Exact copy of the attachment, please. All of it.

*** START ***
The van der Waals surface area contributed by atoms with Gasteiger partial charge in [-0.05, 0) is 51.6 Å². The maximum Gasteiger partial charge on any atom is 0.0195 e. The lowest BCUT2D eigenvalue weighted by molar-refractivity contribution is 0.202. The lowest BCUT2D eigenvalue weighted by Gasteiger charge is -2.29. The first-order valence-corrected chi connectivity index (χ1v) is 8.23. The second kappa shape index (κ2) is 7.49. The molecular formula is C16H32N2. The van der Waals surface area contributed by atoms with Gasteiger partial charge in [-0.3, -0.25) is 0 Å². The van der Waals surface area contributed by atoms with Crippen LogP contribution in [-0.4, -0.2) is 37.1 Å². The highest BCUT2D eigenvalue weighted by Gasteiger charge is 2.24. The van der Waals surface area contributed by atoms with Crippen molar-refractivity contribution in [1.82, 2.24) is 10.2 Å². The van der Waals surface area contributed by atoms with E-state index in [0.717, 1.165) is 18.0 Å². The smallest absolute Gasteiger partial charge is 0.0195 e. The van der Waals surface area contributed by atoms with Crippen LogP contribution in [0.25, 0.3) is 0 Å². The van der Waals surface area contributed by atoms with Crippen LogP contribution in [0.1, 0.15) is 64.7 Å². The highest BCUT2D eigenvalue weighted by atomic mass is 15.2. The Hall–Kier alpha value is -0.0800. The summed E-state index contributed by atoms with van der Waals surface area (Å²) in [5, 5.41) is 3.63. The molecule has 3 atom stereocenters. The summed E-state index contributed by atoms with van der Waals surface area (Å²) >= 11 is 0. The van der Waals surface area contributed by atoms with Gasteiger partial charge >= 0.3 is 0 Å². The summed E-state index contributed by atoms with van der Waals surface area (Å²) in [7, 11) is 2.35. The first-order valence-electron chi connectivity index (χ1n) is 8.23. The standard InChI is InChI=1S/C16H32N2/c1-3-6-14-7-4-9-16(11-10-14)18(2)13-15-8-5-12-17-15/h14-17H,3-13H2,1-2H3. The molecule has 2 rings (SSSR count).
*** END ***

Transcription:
The van der Waals surface area contributed by atoms with Gasteiger partial charge in [-0.05, 0) is 51.6 Å². The maximum Gasteiger partial charge on any atom is 0.0195 e. The lowest BCUT2D eigenvalue weighted by molar-refractivity contribution is 0.202. The lowest BCUT2D eigenvalue weighted by Gasteiger charge is -2.29. The first-order valence-corrected chi connectivity index (χ1v) is 8.23. The second kappa shape index (κ2) is 7.49. The molecular formula is C16H32N2. The van der Waals surface area contributed by atoms with Gasteiger partial charge in [-0.3, -0.25) is 0 Å². The van der Waals surface area contributed by atoms with Crippen LogP contribution in [-0.4, -0.2) is 37.1 Å². The highest BCUT2D eigenvalue weighted by Gasteiger charge is 2.24. The van der Waals surface area contributed by atoms with Crippen molar-refractivity contribution in [1.82, 2.24) is 10.2 Å². The van der Waals surface area contributed by atoms with E-state index in [0.717, 1.165) is 18.0 Å². The smallest absolute Gasteiger partial charge is 0.0195 e. The van der Waals surface area contributed by atoms with Crippen LogP contribution in [0.25, 0.3) is 0 Å². The van der Waals surface area contributed by atoms with Crippen LogP contribution in [0.1, 0.15) is 64.7 Å². The highest BCUT2D eigenvalue weighted by atomic mass is 15.2. The Hall–Kier alpha value is -0.0800. The summed E-state index contributed by atoms with van der Waals surface area (Å²) in [5, 5.41) is 3.63. The molecule has 3 atom stereocenters. The summed E-state index contributed by atoms with van der Waals surface area (Å²) >= 11 is 0. The van der Waals surface area contributed by atoms with Gasteiger partial charge >= 0.3 is 0 Å². The summed E-state index contributed by atoms with van der Waals surface area (Å²) in [7, 11) is 2.35. The first-order valence-electron chi connectivity index (χ1n) is 8.23. The standard InChI is InChI=1S/C16H32N2/c1-3-6-14-7-4-9-16(11-10-14)18(2)13-15-8-5-12-17-15/h14-17H,3-13H2,1-2H3. The molecule has 2 rings (SSSR count).